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    Texas | Columns | "Wandering"

    Island Hogs a Lot of History

    by Wanda Orton
    Wanda Orton
    “If walls could talk” we wonder about old houses, pondering what stories and secrets they could yield from yesteryears.

    When it comes to little ol' Hog Island in the Houston Ship Channel, we might contemplate, “If waves could talk ... or if sand could say ...”

    The sand and surf of Hog Island, through two centuries, beheld myriad scenes in state and local history, running the gamut from pigs to petroleum.

    To end an argument once and for all, the island really was named for hogs so spell it, please, with one G. Even mapmakers and historians have been known to double-G it, under the spell perhaps of a former Texas governor. Jim Hogg, however, had no connection with Hog Island, save for the sound of his name. Not to say the rotund guv didn’t pig out on occasion, as evident from his photos, but that’s irrelevant.
    Jim Hogg

    Jim Hogg
    Photo wikipedia

    Dr. Ashbel Smith, who lived on the south rim of present-day Baytown on Evergreen Road, acquired the island in the mid-1800s, turning it into hog haven. Maybe there wasn’t enough room for Smitty’s piggies to roam around on the Evergreen plantation, or maybe – just sayin' – the swine didn’t smell fine. To the island!

    Today, little is left of Hog island but you can still see it from the Fred Hartman Bridge on the Houston Ship Channel. Look eastward on the channel for a lonely speck of land. Erosion and subsidence have claimed the island that once provided a vital link between Baytown and Morgan’s Point. The Morgan’s Point Ferry landing on the island preceded the Baytown-La Porte Tunnel which preceded the Fred Hartman Bridge.

    View of Fred Hartman Bridge from Hog Island
    Photo by Terry Marshall ourbaytown.com.

    But the island was more than a ferry connection, serving as a recreation spot as well. We had picnics on the beach and went swimming off shore, in spite of the huge tankers churning by.

    "Watch out for the ships," our beach party chaperones would warn us kids. "Undercurrents ... They'll pull you down under." Watch out for high tide, too. A young couple parked one night on the beach forgot about high tide and before they knew it, water was rushing through the open windows of their car. (So much for romance on the high seas.)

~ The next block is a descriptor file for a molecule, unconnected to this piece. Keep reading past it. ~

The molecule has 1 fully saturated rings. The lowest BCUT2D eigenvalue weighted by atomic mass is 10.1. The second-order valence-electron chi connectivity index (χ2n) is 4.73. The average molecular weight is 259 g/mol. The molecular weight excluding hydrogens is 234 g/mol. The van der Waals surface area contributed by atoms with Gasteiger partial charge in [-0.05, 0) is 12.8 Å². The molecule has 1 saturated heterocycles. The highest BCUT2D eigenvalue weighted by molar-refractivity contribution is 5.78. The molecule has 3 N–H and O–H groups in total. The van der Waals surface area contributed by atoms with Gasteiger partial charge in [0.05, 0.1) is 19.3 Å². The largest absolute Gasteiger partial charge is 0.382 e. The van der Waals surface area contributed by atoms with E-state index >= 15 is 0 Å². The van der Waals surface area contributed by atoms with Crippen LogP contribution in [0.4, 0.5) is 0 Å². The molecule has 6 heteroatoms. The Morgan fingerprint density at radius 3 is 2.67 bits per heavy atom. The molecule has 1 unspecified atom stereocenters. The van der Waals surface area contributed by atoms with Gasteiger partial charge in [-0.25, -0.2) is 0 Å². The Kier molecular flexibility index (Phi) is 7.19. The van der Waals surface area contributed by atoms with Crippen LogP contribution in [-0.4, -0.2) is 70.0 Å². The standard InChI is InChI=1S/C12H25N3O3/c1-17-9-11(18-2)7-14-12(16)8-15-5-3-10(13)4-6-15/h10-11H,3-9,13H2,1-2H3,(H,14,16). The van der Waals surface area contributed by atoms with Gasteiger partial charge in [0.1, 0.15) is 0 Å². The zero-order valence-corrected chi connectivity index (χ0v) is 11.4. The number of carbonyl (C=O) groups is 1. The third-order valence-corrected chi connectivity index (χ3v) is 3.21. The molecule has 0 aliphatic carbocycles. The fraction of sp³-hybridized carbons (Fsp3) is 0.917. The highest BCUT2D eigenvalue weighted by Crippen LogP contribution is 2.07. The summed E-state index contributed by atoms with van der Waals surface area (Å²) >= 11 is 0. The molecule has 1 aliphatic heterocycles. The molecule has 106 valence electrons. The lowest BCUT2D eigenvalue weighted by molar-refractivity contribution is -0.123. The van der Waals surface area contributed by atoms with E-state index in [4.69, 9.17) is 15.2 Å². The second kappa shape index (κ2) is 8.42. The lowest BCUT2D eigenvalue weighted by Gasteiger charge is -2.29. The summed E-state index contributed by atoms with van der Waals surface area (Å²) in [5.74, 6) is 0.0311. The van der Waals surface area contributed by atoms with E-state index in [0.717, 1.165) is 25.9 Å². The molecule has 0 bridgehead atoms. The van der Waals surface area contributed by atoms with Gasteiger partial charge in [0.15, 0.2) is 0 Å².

Before World War II, community leaders in Baytown envisioned Hog Island as the second Sylvan Beach. Plans for its development, though, were dropped during the war and never picked up again, postwar.

    By the late Forties attention was focused on another travel connection between Baytown and La Porte and getting off the island. By the time the Baytown-La Porte Tunnel opened upstream in 1953, the concept of turning Hog Island into a tourist attraction was all but forgotten.

    Giving Hog Island its due, it has an multi-faceted history. Before the hogs were turned loose, a steamboat landing operated on the island, and a whole lot of Houston-to-Galveston shipping activity went on.

    In the early 1900s Hog Island played a pivotal role in the oil boom and housed a boarding house for Goose Creek oil field workers.

    John Gaillard, who bought the island from the heirs of Ashbel Smith, had been leasing it for grazing his livestock. In Tabbs Bay, which separated his home from the island, Gaillard had noticed bubbles but thought they were stirred up by buffalo fish. Royal Matthews, a friend from La Porte, rowed over one day, noticed the bubbles and lit a match. Natural gas, not buffalo fish, will ignite when you do that. Natural gas bubbling up in a bay also will give a hint about the possibility of oil down below.

    There was.

    The first offshore drilling in Texas occurred in Gaillard’s favorite fishing hole while the Goose Creek oil field sprang up in his front yard and all around.

    The first barge load of Goose Creek oil sailed from the landing on Hog Island. Ross Sterling’s pipeline company routed crude from the Goose Creek field to the ship channel via Hog Island, installing two lines of pipe across Tabbs Bay. The oil emptied into cypress storage tanks on the island, and tankers received the oil through a line extending from the tanks.

    And that’s when the industrial revolution began in Baytown.

    Little ol' Hog Island wasn't for hogs any more.


    © Wanda Orton

    Baytown Sun Columnist
    "Wandering" July 1, 2012 columns

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